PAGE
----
Right, exactly. Besides you guys and YouTube and basically online stuff. That’s how I even heard of Rik until the crackhead joint.] I didn’t even know he existed, well I knew about the “Blue Magic” trailer and all of that stuff. But I didn’t even know about him until I saw his stuff on you guys’ site. So at that he executes and turns around in record time and he actually does quality work. And it’s affordable. We basically took the video budget for one video and we’re trying to turn it into 10 Rik Cordero videos. The idea is catching on now but in three to four years the internet will be the medium for which music videos get promoted. I just want to get a head start on it now before the whole world realizes who he is.

I think you guys are really on top of that strategy. I think a lot of people aren’t as forward thinking as The Roots.

Which is risky because your ego wants you to be on 106 & Park. Y’know but I clearly see the internet now being the Noah’s Ark for this upcoming tsunami. People are going to have to learn how to communicate with their fans on the internet. People are going to have to learn how to sell their records and their product on the internet. And people are going to have to learn how to promote on the internet.

On some other shit, it’s funny because a lot of artists who are strictly album-based are shittin’ bricks because of downloading and file-sharing. The Roots are a performance-based group whose bread and butter has always been performing. How do you feel in this digital era? Are you guys shook or are you guys happy as hell?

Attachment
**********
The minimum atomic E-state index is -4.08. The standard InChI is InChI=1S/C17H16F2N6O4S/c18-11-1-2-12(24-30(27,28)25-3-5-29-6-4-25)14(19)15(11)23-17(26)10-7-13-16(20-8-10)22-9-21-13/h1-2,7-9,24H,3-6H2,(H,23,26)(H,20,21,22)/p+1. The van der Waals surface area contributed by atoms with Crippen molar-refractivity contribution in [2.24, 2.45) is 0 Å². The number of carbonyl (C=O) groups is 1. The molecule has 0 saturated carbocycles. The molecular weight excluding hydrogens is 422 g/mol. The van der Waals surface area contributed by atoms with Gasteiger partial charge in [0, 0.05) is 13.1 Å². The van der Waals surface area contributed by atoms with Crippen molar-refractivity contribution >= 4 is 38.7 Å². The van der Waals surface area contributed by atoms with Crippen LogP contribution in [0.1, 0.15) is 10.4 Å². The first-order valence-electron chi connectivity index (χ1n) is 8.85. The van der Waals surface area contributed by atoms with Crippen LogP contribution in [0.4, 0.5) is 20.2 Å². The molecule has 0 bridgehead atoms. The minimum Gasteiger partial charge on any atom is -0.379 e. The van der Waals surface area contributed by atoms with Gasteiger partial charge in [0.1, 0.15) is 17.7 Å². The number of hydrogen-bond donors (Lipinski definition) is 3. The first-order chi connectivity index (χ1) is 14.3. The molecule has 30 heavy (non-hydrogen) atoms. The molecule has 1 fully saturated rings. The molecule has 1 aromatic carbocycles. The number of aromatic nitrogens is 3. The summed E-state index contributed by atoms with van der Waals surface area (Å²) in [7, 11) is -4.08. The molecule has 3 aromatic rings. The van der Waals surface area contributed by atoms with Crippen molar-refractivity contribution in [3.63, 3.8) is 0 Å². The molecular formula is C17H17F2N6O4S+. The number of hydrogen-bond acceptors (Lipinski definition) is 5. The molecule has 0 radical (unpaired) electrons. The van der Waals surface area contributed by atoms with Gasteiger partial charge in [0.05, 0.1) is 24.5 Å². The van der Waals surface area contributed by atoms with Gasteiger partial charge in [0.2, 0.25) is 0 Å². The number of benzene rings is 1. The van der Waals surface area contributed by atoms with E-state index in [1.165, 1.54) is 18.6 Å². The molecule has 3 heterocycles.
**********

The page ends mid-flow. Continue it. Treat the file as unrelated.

Just because of the perception that “their live show is 12 times better than their record.” The live show should always be better than your record, but that doesn’t mean we don’t put meticulous detail behind the work that we do. I’m actually very, extremely, 100%, and I’m knockin on wood [pause] shocked, that the album has not leaked on the internet and I know there’s at least 200 copies of it floatin’ out there. Either all the recipients think that the album absolutely sucks or they’re absolutely loyal to us begging them “please don’t leak this shit on the internet.” It’s a bittersweet thing. My survival depends on us being on a major label and receiving major label funding. ‘Cause even in this sort of low-level room that we’re in, you still need somewhere between half-a-million to a million dollars to even do low-level work, for promotion, for recording, you know there’s a lot of people on this record. We still need funding. It’s not like the “friends and family discount” is in effect. But I’m bittersweet about it. I got friends in college who have gotten subpoenas from the RIAA, talkin’ ‘bout: “For every song you have downloaded off of Limewire they gotta pay 750 bucks.” I don’t know. I think there should be some sort of medium in which the industry actually acknowledges the internet and uses it in an effective way. Like the radio’s legal but the internet’s not legal? I don’t think that having cassettes and taping them off the radio damaged any artist’s career. If anything it’s helped sustain it. So a lot of these executives are just crying because they might not be able to pay off their fourth summer home. But the real power might go back to the people so we’ll see.

One thing that’s great about the net as a venue or a place for videos is that you can get videos on there that wouldn’t meet standards for MTV etc., etc. You can get stuff like “75 bars” . . .

I’m counting the days until the government and the FCC get their hands on the internet because you know it’s going to happen any day now. I give it 2 years before the FCC starts doing standards and practices on the internet.

I should hope not [laughs]!

Or a year [laughs].

Just for the record, exactly how many times does Tariq say “nigga” on “75 Bars?”

I believe there was a count of 39.